The Health Belief Model helps explain why individual patients may accept or reject preventative health services or adopt healthy behaviors. Social psychologists originally developed the Health Belief Model to predict the likelihood of a person taking recommended preventative health action and to understand a person’s motivation and decision-making about seeking health services. The Health Belief Model proposes that people will respond best to messages about health promotion or disease prevention when the following four conditions for change exist:
- The person believes that he or she is at risk of developing a specific condition.
- The person believes that the risk is serious and the consequences of developing the condition are undesirable.
- The person believes that the risk will be reduced by a specific behavior change.
- The person believes that barriers to the behavior change can be overcome and managed.
The first condition in the Health Belief Model is perceived threat. If the person does not see a health care behavior as risky or threatening, there is no stimulus to act. For example, a 59 year old woman who sunbathes every day who doesn’t believe that she is at risk of skin cancer will continue to sun bathe. There are two types of perceived threats: perceived susceptibility and perceived severity. Susceptibility refers to how much risk a person perceives he or she has; severity refers to how serious the consequences might be. To effectively change health behaviors, the individual must usually believe in both susceptibility and severity. This is one reason that many people “get religion” after they have been diagnosed with cancer, heart disease, or diabetes. Because both susceptibly and severity are a clear and present danger, people who have previously resisted or put off behavior change finally give up smoking, stop drinking, lose weight, or start an exercise program. Individuals must also have the expectation that the new behavior will be beneficial; they must feel that barriers to change do not outweigh the benefits and that they can realistically accomplish the needed changes in behavior. Unfortunately, for many desirable health behaviors, the barriers are immediate and the benefits are long-range. For example, it’s difficult to pass up eating a piece of chocolate cake with the hope that you will not have heart disease or cancer in the future. From this perspective, it is not hard to see why it is so difficult to get patients to change behaviors.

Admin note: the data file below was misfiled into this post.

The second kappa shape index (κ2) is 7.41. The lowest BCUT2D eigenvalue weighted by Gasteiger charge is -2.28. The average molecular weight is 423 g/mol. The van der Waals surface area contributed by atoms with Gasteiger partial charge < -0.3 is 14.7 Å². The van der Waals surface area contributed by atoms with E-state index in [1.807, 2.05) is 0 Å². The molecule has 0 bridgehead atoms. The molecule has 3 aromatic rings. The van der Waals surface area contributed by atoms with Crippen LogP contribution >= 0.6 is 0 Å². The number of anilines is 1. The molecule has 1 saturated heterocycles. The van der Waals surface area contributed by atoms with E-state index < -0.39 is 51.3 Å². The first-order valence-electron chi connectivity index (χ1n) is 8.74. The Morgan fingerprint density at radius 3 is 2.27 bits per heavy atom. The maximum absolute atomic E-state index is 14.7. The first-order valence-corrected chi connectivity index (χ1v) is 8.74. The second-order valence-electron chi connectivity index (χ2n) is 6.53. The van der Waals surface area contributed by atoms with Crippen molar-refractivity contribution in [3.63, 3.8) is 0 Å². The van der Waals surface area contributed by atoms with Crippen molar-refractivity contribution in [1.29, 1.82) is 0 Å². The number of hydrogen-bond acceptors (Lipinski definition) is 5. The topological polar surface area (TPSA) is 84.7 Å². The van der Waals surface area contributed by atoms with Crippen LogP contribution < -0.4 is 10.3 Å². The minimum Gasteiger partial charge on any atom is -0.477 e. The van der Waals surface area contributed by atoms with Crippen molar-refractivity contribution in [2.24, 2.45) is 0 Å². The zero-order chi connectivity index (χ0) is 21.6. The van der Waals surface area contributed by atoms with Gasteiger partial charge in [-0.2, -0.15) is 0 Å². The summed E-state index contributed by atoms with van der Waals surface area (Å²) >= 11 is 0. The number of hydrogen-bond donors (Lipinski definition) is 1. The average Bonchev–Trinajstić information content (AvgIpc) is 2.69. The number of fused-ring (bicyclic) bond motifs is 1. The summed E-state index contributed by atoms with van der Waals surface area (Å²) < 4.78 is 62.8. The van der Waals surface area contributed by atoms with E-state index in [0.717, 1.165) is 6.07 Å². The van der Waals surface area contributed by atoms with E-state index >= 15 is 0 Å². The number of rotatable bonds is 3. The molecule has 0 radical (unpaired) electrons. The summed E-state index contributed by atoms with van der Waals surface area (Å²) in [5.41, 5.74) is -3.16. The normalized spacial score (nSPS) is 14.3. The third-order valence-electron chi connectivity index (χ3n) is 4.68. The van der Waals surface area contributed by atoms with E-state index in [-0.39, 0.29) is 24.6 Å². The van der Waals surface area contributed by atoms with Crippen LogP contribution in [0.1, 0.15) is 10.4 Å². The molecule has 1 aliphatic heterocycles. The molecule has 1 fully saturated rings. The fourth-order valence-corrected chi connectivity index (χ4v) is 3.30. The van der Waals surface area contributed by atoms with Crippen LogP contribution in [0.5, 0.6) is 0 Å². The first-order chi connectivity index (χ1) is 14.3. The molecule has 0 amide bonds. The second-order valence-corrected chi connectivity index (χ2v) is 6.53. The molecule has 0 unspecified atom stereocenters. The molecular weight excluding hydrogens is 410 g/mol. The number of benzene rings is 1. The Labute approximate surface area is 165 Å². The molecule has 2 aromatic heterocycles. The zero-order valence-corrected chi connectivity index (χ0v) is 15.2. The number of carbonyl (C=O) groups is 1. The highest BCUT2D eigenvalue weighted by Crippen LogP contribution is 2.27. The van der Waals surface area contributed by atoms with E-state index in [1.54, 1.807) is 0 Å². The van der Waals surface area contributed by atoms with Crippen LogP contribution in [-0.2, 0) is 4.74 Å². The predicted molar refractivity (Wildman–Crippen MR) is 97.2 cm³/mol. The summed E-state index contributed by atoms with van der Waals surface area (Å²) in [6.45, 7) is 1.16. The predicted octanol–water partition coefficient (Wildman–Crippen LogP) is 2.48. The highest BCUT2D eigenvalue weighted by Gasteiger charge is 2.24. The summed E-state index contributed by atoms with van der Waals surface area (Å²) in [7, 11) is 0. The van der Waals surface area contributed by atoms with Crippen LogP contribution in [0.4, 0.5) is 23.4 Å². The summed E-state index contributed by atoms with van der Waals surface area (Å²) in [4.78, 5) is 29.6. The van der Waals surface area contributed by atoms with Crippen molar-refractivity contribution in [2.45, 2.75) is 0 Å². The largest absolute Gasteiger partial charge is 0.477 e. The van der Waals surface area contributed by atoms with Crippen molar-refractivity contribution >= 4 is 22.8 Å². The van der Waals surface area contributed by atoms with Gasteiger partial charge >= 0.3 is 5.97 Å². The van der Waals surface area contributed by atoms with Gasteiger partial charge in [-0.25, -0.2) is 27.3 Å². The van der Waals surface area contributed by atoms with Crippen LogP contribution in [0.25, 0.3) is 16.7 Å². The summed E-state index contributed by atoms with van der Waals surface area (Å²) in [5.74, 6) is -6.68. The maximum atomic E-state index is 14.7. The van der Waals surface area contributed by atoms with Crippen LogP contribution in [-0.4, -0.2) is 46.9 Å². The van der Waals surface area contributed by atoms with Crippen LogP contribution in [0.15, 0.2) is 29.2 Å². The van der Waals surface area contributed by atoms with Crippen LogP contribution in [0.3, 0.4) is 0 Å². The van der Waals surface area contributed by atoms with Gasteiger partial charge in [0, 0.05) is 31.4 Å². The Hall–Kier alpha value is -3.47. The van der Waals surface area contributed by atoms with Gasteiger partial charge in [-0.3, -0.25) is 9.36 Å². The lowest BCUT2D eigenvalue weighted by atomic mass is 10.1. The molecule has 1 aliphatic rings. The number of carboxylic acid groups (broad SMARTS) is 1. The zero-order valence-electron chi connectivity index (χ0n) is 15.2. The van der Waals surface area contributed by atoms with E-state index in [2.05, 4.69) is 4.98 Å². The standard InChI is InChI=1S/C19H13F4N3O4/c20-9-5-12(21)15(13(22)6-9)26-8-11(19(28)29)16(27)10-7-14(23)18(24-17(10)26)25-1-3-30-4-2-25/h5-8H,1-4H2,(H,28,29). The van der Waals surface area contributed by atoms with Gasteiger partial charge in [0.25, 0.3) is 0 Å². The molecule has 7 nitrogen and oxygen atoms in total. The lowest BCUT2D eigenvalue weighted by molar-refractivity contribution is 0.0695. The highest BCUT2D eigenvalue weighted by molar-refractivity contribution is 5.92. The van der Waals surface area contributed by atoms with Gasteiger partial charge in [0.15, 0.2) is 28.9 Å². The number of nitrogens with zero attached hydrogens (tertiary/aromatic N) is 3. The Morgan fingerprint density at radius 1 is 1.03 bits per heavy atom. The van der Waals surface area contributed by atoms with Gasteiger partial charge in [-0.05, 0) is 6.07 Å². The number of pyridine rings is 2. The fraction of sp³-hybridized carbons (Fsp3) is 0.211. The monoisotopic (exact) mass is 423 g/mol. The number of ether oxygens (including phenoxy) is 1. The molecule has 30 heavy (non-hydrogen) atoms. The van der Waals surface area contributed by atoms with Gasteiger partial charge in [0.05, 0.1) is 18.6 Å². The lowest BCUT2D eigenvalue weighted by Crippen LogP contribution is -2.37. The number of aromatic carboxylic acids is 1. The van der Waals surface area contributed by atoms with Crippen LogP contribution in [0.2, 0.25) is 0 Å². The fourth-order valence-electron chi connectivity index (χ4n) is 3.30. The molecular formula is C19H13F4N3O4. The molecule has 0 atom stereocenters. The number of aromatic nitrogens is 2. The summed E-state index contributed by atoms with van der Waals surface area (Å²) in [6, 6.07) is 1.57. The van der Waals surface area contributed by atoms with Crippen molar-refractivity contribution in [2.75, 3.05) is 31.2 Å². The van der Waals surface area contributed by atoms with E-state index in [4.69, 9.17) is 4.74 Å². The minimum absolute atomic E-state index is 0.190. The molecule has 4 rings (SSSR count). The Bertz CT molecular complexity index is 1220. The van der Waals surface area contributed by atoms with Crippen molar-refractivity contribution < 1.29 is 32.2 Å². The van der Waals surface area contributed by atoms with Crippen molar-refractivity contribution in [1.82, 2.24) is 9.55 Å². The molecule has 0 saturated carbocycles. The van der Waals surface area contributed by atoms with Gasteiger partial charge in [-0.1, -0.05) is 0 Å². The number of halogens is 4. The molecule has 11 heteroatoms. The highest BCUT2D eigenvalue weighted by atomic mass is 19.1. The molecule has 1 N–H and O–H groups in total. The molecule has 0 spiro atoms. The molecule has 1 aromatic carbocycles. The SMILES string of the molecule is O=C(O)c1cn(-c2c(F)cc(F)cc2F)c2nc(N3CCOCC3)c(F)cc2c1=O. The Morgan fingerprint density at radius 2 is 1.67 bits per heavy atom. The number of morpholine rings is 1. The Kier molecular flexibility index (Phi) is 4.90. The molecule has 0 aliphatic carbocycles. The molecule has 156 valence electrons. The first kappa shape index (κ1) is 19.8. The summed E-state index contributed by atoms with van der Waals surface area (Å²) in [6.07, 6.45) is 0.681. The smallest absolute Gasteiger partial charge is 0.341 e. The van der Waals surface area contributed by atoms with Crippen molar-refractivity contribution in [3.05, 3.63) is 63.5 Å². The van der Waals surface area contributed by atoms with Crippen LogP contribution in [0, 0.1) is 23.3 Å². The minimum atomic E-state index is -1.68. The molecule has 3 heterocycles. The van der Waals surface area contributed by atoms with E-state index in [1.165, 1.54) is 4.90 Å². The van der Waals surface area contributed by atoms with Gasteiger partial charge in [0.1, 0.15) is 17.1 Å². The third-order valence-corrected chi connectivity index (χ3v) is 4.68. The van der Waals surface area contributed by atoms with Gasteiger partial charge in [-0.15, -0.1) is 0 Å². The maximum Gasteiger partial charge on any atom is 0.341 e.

Knowing what aspect of the Health Belief Model patients accept or reject can help you design appropriate interventions. For example, if a patient is unaware of his or her risk factors for one or more diseases, you can direct teaching toward informing the patient about personal risk factors. If the patient is aware of the risk, but feels that the behavior change is overwhelming or unachievable, you can focus your teaching efforts on helping the patient overcome the perceived barriers.